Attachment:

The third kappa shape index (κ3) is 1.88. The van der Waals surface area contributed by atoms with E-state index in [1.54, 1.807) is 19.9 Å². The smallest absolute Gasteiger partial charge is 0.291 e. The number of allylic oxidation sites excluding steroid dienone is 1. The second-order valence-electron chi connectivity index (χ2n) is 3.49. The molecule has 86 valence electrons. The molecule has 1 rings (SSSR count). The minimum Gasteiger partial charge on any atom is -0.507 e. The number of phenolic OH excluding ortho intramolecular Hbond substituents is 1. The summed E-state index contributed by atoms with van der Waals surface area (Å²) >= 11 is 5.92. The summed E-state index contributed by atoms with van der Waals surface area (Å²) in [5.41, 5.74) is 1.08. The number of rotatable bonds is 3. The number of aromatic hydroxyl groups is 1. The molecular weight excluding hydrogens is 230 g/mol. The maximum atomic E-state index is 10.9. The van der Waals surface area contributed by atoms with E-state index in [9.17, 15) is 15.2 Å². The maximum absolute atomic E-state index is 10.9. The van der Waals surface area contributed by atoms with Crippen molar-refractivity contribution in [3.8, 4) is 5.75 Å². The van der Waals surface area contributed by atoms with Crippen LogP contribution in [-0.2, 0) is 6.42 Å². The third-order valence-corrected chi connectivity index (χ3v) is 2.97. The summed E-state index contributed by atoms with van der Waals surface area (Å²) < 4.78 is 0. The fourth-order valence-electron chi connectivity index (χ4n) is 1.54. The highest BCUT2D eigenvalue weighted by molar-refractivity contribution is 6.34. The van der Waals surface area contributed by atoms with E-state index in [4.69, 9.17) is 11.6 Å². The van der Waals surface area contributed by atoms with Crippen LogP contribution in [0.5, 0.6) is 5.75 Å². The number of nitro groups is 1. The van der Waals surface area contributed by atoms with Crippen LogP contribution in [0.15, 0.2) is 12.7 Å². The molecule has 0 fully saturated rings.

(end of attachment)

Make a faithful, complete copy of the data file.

The third kappa shape index (κ3) is 1.88. The van der Waals surface area contributed by atoms with E-state index in [1.54, 1.807) is 19.9 Å². The smallest absolute Gasteiger partial charge is 0.291 e. The number of allylic oxidation sites excluding steroid dienone is 1. The second-order valence-electron chi connectivity index (χ2n) is 3.49. The molecule has 86 valence electrons. The molecule has 1 rings (SSSR count). The minimum Gasteiger partial charge on any atom is -0.507 e. The number of phenolic OH excluding ortho intramolecular Hbond substituents is 1. The summed E-state index contributed by atoms with van der Waals surface area (Å²) >= 11 is 5.92. The summed E-state index contributed by atoms with van der Waals surface area (Å²) in [5.41, 5.74) is 1.08. The number of rotatable bonds is 3. The number of aromatic hydroxyl groups is 1. The molecular weight excluding hydrogens is 230 g/mol. The maximum atomic E-state index is 10.9. The van der Waals surface area contributed by atoms with E-state index in [9.17, 15) is 15.2 Å². The maximum absolute atomic E-state index is 10.9. The van der Waals surface area contributed by atoms with Crippen molar-refractivity contribution in [3.8, 4) is 5.75 Å². The van der Waals surface area contributed by atoms with Crippen LogP contribution in [-0.2, 0) is 6.42 Å². The third-order valence-corrected chi connectivity index (χ3v) is 2.97. The summed E-state index contributed by atoms with van der Waals surface area (Å²) < 4.78 is 0. The fourth-order valence-electron chi connectivity index (χ4n) is 1.54. The highest BCUT2D eigenvalue weighted by molar-refractivity contribution is 6.34. The van der Waals surface area contributed by atoms with E-state index in [4.69, 9.17) is 11.6 Å². The van der Waals surface area contributed by atoms with Crippen LogP contribution in [0.5, 0.6) is 5.75 Å². The number of nitro groups is 1. The van der Waals surface area contributed by atoms with Crippen LogP contribution in [0.15, 0.2) is 12.7 Å². The molecule has 0 fully saturated rings.